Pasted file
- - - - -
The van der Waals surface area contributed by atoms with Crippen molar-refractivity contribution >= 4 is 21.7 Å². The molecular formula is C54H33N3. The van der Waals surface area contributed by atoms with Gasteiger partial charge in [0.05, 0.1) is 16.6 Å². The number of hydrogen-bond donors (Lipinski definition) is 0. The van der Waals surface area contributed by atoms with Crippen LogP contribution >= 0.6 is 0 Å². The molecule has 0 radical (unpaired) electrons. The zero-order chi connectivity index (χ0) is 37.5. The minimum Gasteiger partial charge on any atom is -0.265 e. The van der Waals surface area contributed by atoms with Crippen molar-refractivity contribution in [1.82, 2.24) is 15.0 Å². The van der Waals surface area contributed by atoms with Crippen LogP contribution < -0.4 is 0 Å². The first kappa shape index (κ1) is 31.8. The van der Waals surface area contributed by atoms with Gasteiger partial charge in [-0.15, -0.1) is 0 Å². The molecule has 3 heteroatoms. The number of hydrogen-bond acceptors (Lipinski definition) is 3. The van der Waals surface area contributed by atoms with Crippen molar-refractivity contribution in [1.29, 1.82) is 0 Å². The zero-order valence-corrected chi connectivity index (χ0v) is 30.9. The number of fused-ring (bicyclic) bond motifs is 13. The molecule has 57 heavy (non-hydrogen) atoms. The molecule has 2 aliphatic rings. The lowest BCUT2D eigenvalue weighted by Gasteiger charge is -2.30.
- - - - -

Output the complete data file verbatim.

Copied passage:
The van der Waals surface area contributed by atoms with Crippen molar-refractivity contribution >= 4 is 21.7 Å². The molecular formula is C54H33N3. The van der Waals surface area contributed by atoms with Gasteiger partial charge in [0.05, 0.1) is 16.6 Å². The number of hydrogen-bond donors (Lipinski definition) is 0. The van der Waals surface area contributed by atoms with Crippen LogP contribution >= 0.6 is 0 Å². The molecule has 0 radical (unpaired) electrons. The zero-order chi connectivity index (χ0) is 37.5. The minimum Gasteiger partial charge on any atom is -0.265 e. The van der Waals surface area contributed by atoms with Crippen molar-refractivity contribution in [1.82, 2.24) is 15.0 Å². The van der Waals surface area contributed by atoms with Crippen LogP contribution < -0.4 is 0 Å². The first kappa shape index (κ1) is 31.8. The van der Waals surface area contributed by atoms with Gasteiger partial charge in [-0.15, -0.1) is 0 Å². The molecule has 3 heteroatoms. The number of hydrogen-bond acceptors (Lipinski definition) is 3. The van der Waals surface area contributed by atoms with Crippen molar-refractivity contribution in [1.29, 1.82) is 0 Å². The zero-order valence-corrected chi connectivity index (χ0v) is 30.9. The number of fused-ring (bicyclic) bond motifs is 13. The molecule has 57 heavy (non-hydrogen) atoms. The molecule has 2 aliphatic rings. The lowest BCUT2D eigenvalue weighted by Gasteiger charge is -2.30.